The U.S. soccer team’s shocking 1-0 victory over England in the 1950 World Cup has inspired several books, a movie and scores of anniversary stories. But the upset generated only a few sentences in the Minneapolis papers the next day. The Tribune’s brief, based on an AP account, inaccurately described the team, the tournament selection process and the U.S. goal, crediting it to the wrong player. The Star took the safe route and didn’t bother to name the scorer at all.
From the Minneapolis Star:
SPORTS IN A NUTSHELL
[this was the fifth item in the sports roundup]
ENGLAND lost 1-0 to the United States in the World Cup soccer tournament in Brazil and British sports writers haven’t yet got over their amazement. Said the London Daily Express: “It marks the lowest ever for the British sport.”
From the Minneapolis Tribune:
Yanks Score Big Soccer Upset
From Tribune’s Wire Services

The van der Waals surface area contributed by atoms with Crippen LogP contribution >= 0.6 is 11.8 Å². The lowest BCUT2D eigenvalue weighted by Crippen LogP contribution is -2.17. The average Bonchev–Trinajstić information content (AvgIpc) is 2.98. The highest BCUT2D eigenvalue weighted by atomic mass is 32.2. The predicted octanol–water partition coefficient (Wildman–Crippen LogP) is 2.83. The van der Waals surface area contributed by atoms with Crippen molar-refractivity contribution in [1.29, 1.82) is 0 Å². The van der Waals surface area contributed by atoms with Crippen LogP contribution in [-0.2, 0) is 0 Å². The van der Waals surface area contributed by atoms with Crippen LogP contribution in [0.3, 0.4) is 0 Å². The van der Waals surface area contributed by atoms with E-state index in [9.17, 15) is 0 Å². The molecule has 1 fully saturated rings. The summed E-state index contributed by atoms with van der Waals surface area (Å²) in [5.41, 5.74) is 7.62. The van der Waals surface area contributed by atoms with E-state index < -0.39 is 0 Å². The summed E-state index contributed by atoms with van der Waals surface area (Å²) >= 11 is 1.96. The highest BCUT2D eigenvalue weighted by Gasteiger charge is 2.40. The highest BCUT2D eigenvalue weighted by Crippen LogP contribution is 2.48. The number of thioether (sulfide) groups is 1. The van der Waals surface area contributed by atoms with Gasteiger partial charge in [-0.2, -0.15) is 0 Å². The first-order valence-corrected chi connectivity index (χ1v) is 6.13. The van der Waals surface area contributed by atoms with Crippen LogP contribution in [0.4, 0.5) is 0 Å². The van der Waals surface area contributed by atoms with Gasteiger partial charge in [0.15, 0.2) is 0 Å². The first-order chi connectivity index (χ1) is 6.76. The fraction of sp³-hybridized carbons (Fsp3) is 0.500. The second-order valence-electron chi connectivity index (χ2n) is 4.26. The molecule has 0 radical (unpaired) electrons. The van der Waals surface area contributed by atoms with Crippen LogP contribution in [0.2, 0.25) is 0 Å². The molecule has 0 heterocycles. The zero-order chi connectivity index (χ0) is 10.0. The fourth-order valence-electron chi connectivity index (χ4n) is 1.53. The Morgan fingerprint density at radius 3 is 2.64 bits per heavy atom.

Invited to the world soccer championships as a matter of international courtesy, the Ponta Del Cada team of Fall River, Mass., Thursday upset England 1-0 on Johnny Souza’s first half goal to surprise thousands at Rio de Janiero’s municipal bowl.
|The 1950 U.S. World Cup team. Back row, from left: Jack Lyons, Joe Maca, Charlie Colombo, Frank Borghi, Harry Keough, Walter Bahr, Bill Jeffrey. Front row: Frank Wallace, Ed McIlvenny, Gino Pariani, Joe Gaetjens, John Souza, Ed Souza. (Photo courtesy National Soccer Hall of Fame)|
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